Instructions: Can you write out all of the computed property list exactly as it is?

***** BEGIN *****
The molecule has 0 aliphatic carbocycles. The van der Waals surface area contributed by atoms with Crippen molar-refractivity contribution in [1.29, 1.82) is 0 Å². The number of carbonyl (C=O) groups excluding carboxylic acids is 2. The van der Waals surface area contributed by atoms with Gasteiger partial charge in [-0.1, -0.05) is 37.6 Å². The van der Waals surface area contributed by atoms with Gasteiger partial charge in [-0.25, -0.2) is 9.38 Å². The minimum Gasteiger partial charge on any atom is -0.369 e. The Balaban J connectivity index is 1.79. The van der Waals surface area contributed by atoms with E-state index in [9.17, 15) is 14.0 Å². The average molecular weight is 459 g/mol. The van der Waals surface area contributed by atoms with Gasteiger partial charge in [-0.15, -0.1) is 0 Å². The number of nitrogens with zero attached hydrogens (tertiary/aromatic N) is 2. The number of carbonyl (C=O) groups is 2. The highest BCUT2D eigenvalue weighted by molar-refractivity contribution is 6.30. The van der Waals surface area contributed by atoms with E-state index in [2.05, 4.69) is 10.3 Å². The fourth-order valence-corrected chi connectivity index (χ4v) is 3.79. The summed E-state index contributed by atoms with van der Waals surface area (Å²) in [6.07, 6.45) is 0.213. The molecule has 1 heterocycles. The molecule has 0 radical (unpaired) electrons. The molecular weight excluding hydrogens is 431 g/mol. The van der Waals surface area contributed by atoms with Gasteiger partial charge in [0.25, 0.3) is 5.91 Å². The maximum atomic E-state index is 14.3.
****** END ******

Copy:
The molecule has 0 aliphatic carbocycles. The van der Waals surface area contributed by atoms with Crippen molar-refractivity contribution in [1.29, 1.82) is 0 Å². The number of carbonyl (C=O) groups excluding carboxylic acids is 2. The van der Waals surface area contributed by atoms with Gasteiger partial charge in [-0.1, -0.05) is 37.6 Å². The van der Waals surface area contributed by atoms with Gasteiger partial charge in [-0.25, -0.2) is 9.38 Å². The minimum Gasteiger partial charge on any atom is -0.369 e. The Balaban J connectivity index is 1.79. The van der Waals surface area contributed by atoms with E-state index in [9.17, 15) is 14.0 Å². The average molecular weight is 459 g/mol. The van der Waals surface area contributed by atoms with Gasteiger partial charge in [-0.15, -0.1) is 0 Å². The number of nitrogens with zero attached hydrogens (tertiary/aromatic N) is 2. The number of carbonyl (C=O) groups is 2. The highest BCUT2D eigenvalue weighted by molar-refractivity contribution is 6.30. The van der Waals surface area contributed by atoms with E-state index in [2.05, 4.69) is 10.3 Å². The fourth-order valence-corrected chi connectivity index (χ4v) is 3.79. The summed E-state index contributed by atoms with van der Waals surface area (Å²) in [6.07, 6.45) is 0.213. The molecule has 1 heterocycles. The molecule has 0 radical (unpaired) electrons. The molecular weight excluding hydrogens is 431 g/mol. The van der Waals surface area contributed by atoms with Gasteiger partial charge in [0.25, 0.3) is 5.91 Å². The maximum atomic E-state index is 14.3.